Sunday, January 19, 2014

Luddite Collaboration iPads and paper in a 1:1 classroom

It is risky business, changing everything you teach and control in order to move towards a tech heavy classroom. I am one week into a 1:1 iPad rollout for all of the juniors and seniors at our rural highschool as the last assigned group of a schoolwide transition to 1:1 iPads that began in August. I went through the training, observed middle school and freshmen/ sophmore educators pioneer implementation and developed some tech savvy along the way. While I still have much to learn, I feel confident sharing a few tips

Get psyched about technology even if you are a Luddite.  Instead of eyeing students suspiciously and working on punishments for misuse of devices develop incentives to use them.   We don't want a culture of learning based on worries about breakage and imposed controls.  No one means of learning should be soley relied upon in education.  On top of this, some of my juniors have taken an anti disestablishment position in regards to worries of a school mandated use of electronic devices.  Some are ethically and philosophically opposed to Apple.

Day 1 of the roll out- I'm taking a nonchalant stand on technology. Students enter the class, the vocabulary routine stayed the same followed by a 10 minute class activity, a textbook reading all without electronic devices. We pair/share and brainstorm leadership qualities before reading an essay question which questions model rationales for legitimacy of leadership.  Students usually read printed quotes in a packet but instead I focused on learning as a moveable feat. I sent students on a scavenger hunt to find these quotes on walls throughout the building, appropriately hung on wall appropriate to the content of the speech. Elizabeth the Great hung in the library, Machiavelli near the principal's office, Mao Zedong, near security.  All Students locate, read and take notes on each quote. Students without devices could read them, and return to class to receive a paper handout of those quotes. Students with iPads gleefully run around taking pictures - both types of students were able to enjoy the content in the classroom without penalty. Equity was maintained even though Ipads did allow for highlighting and notetaking that were emailed to partners upon request.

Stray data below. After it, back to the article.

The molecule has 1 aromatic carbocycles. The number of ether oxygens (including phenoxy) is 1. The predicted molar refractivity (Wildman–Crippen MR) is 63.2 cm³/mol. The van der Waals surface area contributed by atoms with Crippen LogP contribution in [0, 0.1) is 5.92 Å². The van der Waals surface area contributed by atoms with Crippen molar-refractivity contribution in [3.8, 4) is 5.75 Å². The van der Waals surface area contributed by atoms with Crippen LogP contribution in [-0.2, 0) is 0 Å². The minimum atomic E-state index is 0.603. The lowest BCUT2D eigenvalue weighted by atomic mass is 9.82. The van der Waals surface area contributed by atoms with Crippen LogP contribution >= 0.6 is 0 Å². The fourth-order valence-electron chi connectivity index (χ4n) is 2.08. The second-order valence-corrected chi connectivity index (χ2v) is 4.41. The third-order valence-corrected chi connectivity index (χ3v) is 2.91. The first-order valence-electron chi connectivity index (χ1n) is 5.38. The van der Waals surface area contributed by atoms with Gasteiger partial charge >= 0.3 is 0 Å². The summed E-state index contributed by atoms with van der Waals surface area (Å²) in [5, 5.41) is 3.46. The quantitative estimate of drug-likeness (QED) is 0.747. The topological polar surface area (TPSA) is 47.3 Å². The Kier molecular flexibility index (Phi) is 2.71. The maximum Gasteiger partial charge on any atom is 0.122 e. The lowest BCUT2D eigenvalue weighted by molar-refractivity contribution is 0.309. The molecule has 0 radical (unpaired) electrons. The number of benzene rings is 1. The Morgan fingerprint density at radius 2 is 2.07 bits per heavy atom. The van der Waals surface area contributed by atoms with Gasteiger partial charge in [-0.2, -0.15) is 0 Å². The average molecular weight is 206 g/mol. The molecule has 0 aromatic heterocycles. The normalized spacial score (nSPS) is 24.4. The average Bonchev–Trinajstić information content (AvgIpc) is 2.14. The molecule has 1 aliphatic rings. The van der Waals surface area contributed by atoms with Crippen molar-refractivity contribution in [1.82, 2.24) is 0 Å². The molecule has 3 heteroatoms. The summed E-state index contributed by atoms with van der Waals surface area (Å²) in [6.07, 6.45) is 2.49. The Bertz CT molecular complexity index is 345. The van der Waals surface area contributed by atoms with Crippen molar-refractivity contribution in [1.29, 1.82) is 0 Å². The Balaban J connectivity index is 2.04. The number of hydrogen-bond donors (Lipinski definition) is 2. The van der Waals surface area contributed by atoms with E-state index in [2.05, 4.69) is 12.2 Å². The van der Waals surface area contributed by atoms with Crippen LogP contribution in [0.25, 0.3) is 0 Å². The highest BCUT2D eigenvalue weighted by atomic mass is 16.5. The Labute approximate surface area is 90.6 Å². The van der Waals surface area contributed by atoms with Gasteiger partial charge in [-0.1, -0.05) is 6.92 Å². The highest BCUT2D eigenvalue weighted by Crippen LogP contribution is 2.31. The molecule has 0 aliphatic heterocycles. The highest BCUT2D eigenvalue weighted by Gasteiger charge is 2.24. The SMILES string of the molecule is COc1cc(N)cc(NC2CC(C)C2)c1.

Do no rely on the wow factor of apps or iPads. While I now know how to split my typing screen or zoom from one app to the next with a 5 finger swipe, I do not own this. My 8 year old daughter taught me. So it is true,  most students are already digital natives, knowing more about technology than I will so I could not make the mistake of insisting that they use a particular app for a particular lesson.  That control has ruined lessons for my pioneering colleagues. Instead, I thought long and hard about the skill I want students to develop. It is two days before midterms and I want students to utilize review skills. Class always begins with vocabulary but today I had sticky notes with their words on them. Students chose groups to work which blended the Luddites and the 1:1 easily. Regardless of how they did this, each group read a word aloud and then individuals attempted to illustrate the definition on a sketching app or a piece of paper. I demonstrated this on my sketch app with stick figure drawings. This became the best study session ever.  I also posted all of the vocabulary from the semester onto our management platform page for student access. iPads had the advantage of connecting to this immediately but paper students still had their classroom folders to access for review. We developed several versions of illustrative activities before moving onto other study strategies.